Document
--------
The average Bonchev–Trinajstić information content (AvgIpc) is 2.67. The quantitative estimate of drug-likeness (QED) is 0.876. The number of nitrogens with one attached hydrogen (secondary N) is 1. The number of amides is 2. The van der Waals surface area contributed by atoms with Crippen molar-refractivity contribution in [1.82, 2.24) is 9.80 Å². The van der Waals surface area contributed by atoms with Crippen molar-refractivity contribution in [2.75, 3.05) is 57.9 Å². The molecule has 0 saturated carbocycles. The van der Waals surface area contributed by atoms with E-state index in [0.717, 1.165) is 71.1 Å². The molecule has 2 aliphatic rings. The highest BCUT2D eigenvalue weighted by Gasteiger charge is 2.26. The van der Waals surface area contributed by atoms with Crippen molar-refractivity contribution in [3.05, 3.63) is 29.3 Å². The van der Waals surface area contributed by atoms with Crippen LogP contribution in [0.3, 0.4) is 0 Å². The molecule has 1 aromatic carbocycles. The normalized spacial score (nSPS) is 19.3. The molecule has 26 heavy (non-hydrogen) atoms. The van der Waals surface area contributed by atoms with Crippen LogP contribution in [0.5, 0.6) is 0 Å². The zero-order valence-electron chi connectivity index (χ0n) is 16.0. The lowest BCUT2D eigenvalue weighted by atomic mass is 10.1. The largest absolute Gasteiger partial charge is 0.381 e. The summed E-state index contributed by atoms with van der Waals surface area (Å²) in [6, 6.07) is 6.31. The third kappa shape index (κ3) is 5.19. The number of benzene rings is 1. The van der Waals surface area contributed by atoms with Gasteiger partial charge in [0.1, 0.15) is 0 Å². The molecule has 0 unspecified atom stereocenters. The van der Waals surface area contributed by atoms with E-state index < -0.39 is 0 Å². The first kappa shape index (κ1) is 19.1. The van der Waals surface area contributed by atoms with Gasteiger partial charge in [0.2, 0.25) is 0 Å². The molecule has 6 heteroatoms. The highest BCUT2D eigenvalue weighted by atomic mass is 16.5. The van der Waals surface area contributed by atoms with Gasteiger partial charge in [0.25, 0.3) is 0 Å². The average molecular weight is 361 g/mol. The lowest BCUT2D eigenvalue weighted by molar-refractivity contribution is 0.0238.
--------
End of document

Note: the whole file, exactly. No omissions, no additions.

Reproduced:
The average Bonchev–Trinajstić information content (AvgIpc) is 2.67. The quantitative estimate of drug-likeness (QED) is 0.876. The number of nitrogens with one attached hydrogen (secondary N) is 1. The number of amides is 2. The van der Waals surface area contributed by atoms with Crippen molar-refractivity contribution in [1.82, 2.24) is 9.80 Å². The van der Waals surface area contributed by atoms with Crippen molar-refractivity contribution in [2.75, 3.05) is 57.9 Å². The molecule has 0 saturated carbocycles. The van der Waals surface area contributed by atoms with E-state index in [0.717, 1.165) is 71.1 Å². The molecule has 2 aliphatic rings. The highest BCUT2D eigenvalue weighted by Gasteiger charge is 2.26. The van der Waals surface area contributed by atoms with Crippen molar-refractivity contribution in [3.05, 3.63) is 29.3 Å². The van der Waals surface area contributed by atoms with Crippen LogP contribution in [0.3, 0.4) is 0 Å². The molecule has 1 aromatic carbocycles. The normalized spacial score (nSPS) is 19.3. The molecule has 26 heavy (non-hydrogen) atoms. The van der Waals surface area contributed by atoms with Crippen LogP contribution in [0.5, 0.6) is 0 Å². The zero-order valence-electron chi connectivity index (χ0n) is 16.0. The lowest BCUT2D eigenvalue weighted by atomic mass is 10.1. The largest absolute Gasteiger partial charge is 0.381 e. The summed E-state index contributed by atoms with van der Waals surface area (Å²) in [6, 6.07) is 6.31. The third kappa shape index (κ3) is 5.19. The number of benzene rings is 1. The van der Waals surface area contributed by atoms with Gasteiger partial charge in [0.1, 0.15) is 0 Å². The molecule has 0 unspecified atom stereocenters. The van der Waals surface area contributed by atoms with E-state index < -0.39 is 0 Å². The first kappa shape index (κ1) is 19.1. The van der Waals surface area contributed by atoms with Gasteiger partial charge in [0.2, 0.25) is 0 Å². The molecule has 6 heteroatoms. The highest BCUT2D eigenvalue weighted by atomic mass is 16.5. The van der Waals surface area contributed by atoms with Gasteiger partial charge in [0.25, 0.3) is 0 Å². The average molecular weight is 361 g/mol. The lowest BCUT2D eigenvalue weighted by molar-refractivity contribution is 0.0238.